The First German Genocide Enters the Popular Stages: Colonial Theatricality in Berlin, 1904-1908.

Lisa Skwirblies

Abstract


This article discusses the representation of the first German genocide on the popular stages in turn-of-the-century Berlin. In the colonial war 1904-1908, the German military exterminated eighty percent of the Herero and Nama people in the former colony Southwest Africa, which is today Namibia. While this genocide has only recently gained larger attention in the German public sphere through an official apology from the German government, the colonial war and its genocide had been highly popular topics of representation at the time itself. Through the analysis of two case studies this article argues that the theatrical strategies through which the colonial war was represented on stage had profound epistemological consequences for how the colonial war and the lives of the Herero were perceived in the German public sphere at the beginning of the twentieth century.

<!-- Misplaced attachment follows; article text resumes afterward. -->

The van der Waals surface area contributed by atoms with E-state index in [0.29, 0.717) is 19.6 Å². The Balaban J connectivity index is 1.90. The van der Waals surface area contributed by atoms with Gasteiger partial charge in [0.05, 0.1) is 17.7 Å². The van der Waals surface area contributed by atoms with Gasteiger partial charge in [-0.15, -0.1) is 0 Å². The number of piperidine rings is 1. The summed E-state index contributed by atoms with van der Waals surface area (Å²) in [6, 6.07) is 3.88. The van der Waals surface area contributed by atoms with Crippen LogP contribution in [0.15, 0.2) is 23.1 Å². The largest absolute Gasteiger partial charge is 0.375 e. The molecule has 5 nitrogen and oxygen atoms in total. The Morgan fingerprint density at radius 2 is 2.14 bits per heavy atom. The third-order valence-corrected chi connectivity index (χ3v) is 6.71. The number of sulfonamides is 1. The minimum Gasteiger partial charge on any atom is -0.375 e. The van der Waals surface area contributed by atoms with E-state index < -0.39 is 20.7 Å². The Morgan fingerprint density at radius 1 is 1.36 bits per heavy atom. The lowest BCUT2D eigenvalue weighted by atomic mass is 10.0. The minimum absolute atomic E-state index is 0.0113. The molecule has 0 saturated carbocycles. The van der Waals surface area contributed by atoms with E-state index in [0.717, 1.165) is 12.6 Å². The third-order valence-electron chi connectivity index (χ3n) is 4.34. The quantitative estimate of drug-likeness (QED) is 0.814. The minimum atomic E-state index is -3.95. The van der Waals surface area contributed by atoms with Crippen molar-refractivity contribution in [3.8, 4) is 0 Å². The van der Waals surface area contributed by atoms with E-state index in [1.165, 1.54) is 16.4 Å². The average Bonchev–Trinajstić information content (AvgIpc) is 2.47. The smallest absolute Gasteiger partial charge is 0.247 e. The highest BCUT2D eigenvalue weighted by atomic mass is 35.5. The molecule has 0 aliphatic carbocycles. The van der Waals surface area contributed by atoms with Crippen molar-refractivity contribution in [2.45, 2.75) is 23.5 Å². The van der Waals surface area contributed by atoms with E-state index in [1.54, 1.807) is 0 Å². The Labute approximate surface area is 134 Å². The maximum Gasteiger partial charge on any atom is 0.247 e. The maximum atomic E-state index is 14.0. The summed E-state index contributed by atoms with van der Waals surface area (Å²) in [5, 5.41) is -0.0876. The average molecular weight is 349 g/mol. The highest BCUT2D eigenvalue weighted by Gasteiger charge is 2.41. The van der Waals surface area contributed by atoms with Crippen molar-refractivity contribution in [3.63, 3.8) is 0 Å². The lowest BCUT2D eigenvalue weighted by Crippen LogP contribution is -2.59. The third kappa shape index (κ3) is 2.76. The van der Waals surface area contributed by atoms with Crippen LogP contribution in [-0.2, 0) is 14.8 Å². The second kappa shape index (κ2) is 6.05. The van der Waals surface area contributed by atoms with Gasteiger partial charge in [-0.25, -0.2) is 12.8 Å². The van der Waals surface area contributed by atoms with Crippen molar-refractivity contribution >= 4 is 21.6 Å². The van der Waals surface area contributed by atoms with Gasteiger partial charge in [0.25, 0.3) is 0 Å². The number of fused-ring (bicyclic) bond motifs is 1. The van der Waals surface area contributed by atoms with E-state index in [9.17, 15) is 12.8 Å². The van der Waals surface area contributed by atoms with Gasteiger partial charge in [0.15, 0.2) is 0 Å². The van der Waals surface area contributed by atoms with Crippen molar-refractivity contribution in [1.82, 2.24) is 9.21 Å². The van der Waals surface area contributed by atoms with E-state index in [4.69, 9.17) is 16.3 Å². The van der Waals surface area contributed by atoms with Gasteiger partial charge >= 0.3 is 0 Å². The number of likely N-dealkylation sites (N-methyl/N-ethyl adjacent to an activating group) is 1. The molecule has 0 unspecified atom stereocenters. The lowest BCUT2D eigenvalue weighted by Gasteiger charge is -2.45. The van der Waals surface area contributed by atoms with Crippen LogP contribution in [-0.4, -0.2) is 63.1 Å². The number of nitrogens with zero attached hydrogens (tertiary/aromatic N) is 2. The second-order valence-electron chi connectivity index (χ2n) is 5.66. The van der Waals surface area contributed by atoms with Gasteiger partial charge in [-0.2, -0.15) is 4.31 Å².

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Popular Entertainment Studies ISSN 1837-9303